This year'sUnion Budget brought two bonanzas for two different sections of India. The Finance Minister offered to waive agricultural loans to the extent of 60 thousand crore rupees, benefiting about 4 crore cultivators. And, he offered unexpectedly deep cuts in the income tax rates, hugely benefiting about 3 crore tax-payers belonging largely to the urban middle classes. A smaller section of this latter class, comprising about 45 lakh employees of the central government and another about 1.5 crore employees of the state governments, were also promised an additional bonanza in the form of substantially enhanced pay-packets to be offered according to the recommendations of the sixth pay commission.
While the agriculturists are going to get a one-time waiver of about Rs.15,000 on the average; every income tax payer gets a regular annual benefit of at least Rs.4,000, those earning higher salaries get to save much more on this account, an upper middle class salary earner, getting about 5 lakhs per annum, benefits to the extent of Rs.4,000 per month if not more. The details of the pay-packet bonanza have now been announced, and it seems all government employees can happily expect a raise of at least 40 per cent in their current incomes. The total annual cost to the exchequer on account of the income tax foregone because of the new rates, and the enhanced salary payments, are likely to be of the same order as that of the one-time waiver offered to the agriculturists.
It is our response to these two kinds of bonanzas offered to two distinctly different sections of Indian people that gives an idea of the place of agriculture in our economic order. Because of the compulsions of an election year for all players in the election game, the criticism of the agricultural loan waiver has been muted. But most analysts are convinced that it is a regressive measure that at the best shall fail to benefit the really deserving, and at the worst shall weaken the moral fibre of our peasants, making them believe that loans raised do not have to be always repaid. The income tax and pay packet bonanza, on the other hand, have been seen as positive signals that shall boost consumption and give a fillip to the economy. Many commentators have even pointed out that the great raise in the pay packets of the higher government officers still keeps them several notches below the managers in the private sector.
The salaries being paid in the private sector to a small section of fresh managers and information technologists have already greatly distorted the awards system in our economy. Those going into managerial and software-related professions get disproportionately more than those at the corresponding levels in other sectors of the economy. Consequently, hard-core engineering and science disciplines that are essential to a healthy national economy have got greatly de-emphasised. This distortion of the award system is fast becoming a problem of the same intensity as the distortion in the relative place of agriculture and other sectors of the economy that has long persisted in India. But, for the present let us focus on the latter distortion, that between agriculture and others, alone.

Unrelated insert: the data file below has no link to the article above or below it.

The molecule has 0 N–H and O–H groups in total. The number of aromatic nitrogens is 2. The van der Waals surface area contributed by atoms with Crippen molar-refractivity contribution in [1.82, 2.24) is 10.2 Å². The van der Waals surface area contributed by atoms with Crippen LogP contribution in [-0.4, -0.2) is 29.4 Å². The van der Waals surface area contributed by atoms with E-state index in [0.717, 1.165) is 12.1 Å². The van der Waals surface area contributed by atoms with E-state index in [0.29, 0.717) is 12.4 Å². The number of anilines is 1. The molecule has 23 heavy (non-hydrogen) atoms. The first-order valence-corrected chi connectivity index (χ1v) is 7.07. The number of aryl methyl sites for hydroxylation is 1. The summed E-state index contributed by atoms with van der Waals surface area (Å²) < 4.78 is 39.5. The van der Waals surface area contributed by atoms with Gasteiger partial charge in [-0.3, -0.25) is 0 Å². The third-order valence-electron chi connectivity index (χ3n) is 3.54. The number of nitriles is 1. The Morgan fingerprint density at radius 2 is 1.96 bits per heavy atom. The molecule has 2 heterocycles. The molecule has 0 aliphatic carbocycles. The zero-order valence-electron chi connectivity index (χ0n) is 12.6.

Agriculture and cultivators have had a peculiar place in Indian polity since Independence. Given their large numbers, they have been politically important; and, with the passage of time, their political clout has only been rising. Economically, however, agriculture has been considered more or less as an unwelcome necessity. We have to grow food, at least the bare minimum required to keep the people fed without having to undertake heavy imports; and we have to keep the large numbers dependent on agriculture occupied, at least until we can find better employment for them in the industry and services sectors. That sense of an unattractive but necessary activity, to be transcended as soon as possible, seems to have informed our economic thinking and planning about agriculture since Independence.
Consequently, all our efforts in agriculture, even the highly over-rated so-called ?Green Revolution?, have been aimed at assuring production of no more than 200 kg per capita of food-grains per year. That figure of 200 kg per capita per year is derived from a late nineteenth century report of the famine commission, which had determined that you need to ensure the availability of at least that much of food-grains in a region to forestall the calamity of famine-deaths. We have taken that figure of famine rations to be our national limit of food production. We produce just about 200 kg per capita per year of food-grains; the actual supply is somewhat less than that figure because a certain percentage has necessarily to be taken out for seed and waste, etc. In the world, average supply of about 300 kg per capita per annum of food-grains is taken to be essential; most functioning economies produce above 600 kg per capita.